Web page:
A drill to tunnel miles below the surface of Mars
The Planetary Deep Drill isn’t an ordinary drill like you might have in your house for hanging photos or building Ikea furniture. To assist in arguably one of the most important searches in human history, the search of life beyond Earth, the Planetary Deep Drill contains a microscope, camera, and LED and UV lights.
The UV light will help identify microbes and minerals that fluoresce, not unlike a black light used to identify organics at a crime scene. This is the first test of the Planetary Deep Drill in the field. Until now, its mechanical systems have only been tested in the lab. Honeybee Robotics is currently the only organization working on a drill like this. NASA worked on their own design in the past, but now they're partnering with engineers at Honeybee Robotics to someday get it into space.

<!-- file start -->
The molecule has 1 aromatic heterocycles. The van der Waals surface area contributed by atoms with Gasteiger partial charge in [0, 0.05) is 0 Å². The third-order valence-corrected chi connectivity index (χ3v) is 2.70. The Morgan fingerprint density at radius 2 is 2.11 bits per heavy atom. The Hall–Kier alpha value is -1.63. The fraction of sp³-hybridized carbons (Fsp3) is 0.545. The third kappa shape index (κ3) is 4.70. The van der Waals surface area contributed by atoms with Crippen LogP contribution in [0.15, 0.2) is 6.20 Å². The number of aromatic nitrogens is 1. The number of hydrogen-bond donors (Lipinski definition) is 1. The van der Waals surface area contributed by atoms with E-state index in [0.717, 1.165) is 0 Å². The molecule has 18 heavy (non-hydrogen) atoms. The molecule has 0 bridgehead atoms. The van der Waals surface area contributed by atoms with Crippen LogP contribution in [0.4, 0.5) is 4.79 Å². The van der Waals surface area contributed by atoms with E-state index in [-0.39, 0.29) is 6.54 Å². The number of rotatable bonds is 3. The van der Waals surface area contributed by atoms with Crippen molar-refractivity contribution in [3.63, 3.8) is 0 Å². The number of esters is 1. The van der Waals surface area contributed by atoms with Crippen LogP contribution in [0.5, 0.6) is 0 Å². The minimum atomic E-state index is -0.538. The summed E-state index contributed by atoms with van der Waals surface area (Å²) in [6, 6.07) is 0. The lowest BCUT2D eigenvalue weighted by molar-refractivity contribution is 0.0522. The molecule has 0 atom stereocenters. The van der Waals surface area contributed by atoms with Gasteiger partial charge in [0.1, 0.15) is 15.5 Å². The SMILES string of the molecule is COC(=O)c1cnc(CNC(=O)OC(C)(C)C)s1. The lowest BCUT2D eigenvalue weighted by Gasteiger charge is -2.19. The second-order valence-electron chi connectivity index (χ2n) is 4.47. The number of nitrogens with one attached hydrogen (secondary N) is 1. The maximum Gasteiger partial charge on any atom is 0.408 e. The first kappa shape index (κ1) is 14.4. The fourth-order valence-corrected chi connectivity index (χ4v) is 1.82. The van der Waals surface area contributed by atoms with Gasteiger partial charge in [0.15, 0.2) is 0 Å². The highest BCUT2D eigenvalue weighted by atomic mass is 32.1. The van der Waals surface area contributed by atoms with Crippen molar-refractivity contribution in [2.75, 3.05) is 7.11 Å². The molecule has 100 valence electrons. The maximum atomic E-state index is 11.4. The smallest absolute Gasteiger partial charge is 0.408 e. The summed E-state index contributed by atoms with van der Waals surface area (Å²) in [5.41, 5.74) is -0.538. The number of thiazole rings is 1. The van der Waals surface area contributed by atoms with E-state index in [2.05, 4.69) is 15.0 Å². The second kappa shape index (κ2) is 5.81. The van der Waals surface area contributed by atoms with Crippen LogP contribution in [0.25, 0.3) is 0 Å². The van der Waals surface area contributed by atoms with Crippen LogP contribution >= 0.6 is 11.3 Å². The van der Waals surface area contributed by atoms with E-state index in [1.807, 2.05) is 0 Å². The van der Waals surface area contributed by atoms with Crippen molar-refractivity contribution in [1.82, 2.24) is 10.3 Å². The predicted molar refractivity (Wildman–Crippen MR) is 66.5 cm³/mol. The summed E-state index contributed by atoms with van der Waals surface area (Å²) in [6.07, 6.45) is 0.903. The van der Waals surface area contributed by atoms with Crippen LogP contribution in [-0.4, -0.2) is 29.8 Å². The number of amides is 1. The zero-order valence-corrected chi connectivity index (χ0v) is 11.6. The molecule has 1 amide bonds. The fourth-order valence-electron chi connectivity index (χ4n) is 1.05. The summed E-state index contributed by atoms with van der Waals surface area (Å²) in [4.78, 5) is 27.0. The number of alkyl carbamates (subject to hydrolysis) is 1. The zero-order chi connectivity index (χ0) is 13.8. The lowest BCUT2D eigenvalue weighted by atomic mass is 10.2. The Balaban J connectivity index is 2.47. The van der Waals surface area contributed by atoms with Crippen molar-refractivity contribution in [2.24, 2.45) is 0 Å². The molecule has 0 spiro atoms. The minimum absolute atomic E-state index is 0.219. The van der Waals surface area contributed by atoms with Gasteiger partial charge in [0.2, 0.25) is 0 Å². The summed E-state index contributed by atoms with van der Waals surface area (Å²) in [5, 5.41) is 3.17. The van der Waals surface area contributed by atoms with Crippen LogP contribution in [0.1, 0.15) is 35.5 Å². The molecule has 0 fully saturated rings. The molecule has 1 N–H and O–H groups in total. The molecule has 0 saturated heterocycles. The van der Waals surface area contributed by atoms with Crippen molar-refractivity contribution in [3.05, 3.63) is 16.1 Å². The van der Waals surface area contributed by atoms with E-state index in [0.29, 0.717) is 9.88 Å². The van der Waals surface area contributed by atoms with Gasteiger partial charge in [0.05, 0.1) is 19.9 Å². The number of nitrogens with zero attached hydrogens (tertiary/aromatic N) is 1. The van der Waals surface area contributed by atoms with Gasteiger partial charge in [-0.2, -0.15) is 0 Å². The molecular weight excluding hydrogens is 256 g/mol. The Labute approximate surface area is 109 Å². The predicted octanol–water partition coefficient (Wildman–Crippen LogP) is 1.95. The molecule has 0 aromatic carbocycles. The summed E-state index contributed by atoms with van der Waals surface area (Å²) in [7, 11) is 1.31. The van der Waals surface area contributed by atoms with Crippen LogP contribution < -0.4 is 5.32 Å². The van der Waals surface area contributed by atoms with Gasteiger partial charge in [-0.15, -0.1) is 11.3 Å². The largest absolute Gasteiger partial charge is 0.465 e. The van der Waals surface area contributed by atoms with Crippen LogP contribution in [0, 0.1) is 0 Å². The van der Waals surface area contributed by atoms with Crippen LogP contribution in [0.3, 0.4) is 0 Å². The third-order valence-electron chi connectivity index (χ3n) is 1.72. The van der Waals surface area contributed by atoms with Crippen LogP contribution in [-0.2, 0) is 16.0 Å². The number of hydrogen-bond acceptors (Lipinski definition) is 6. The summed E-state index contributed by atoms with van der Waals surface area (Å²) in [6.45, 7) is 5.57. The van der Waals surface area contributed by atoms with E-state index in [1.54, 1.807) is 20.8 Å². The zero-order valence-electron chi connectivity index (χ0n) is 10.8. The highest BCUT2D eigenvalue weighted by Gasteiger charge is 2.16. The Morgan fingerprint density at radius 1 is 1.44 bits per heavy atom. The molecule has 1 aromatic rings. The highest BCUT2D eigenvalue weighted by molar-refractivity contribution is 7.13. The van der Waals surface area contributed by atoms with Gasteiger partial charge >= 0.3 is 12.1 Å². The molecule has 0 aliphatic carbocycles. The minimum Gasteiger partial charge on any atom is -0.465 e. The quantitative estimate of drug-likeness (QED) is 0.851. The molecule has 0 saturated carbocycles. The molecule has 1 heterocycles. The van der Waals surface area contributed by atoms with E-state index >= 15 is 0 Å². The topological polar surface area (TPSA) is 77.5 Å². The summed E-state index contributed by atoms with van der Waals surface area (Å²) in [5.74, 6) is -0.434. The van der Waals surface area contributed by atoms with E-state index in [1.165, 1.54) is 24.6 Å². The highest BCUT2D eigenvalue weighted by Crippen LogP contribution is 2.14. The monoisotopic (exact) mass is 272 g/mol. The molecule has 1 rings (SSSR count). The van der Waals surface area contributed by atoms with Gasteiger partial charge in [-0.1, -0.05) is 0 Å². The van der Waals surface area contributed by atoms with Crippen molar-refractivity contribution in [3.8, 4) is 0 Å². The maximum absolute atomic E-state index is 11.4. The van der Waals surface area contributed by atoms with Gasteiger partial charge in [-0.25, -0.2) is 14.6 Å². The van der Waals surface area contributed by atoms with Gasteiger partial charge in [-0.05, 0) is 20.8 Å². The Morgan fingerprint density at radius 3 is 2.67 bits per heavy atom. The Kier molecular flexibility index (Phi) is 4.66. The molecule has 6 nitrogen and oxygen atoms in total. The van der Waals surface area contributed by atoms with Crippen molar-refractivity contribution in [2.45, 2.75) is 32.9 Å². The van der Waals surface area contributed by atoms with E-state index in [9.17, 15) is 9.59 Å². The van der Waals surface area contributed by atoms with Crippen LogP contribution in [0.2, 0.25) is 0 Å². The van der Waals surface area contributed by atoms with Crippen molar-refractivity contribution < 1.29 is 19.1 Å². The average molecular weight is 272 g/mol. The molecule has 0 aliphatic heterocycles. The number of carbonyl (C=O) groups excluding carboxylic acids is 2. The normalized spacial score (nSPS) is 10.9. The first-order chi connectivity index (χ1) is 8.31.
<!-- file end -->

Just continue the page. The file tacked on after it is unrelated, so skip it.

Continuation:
The drill is not yet scheduled to launch to another planet, and couldn't do so for at least a decade. “There’s nothing on the books right now,” Jim Green, the director of planetary science at NASA, tells us, “but it’s almost a no-brainer that we will eventually have to develop something like this.”
The most likely location for the first off-Earth drill site is Mars. We know the poles of Mars have ice, but if anything’s surviving there, it’s most likely to be deep underground, away from the radiation that constantly bombards Mars’ surface. We know much less about Europa, but we do know that it’s covered in a thick ice crust that can be as deep as eleven miles in some places.
The real mystery of Europa lies below the surface in a massive saltwater ocean that contains more water than all of Earth's water sources combined, a potential hotbed for microbial life.
Planetary Deep Drill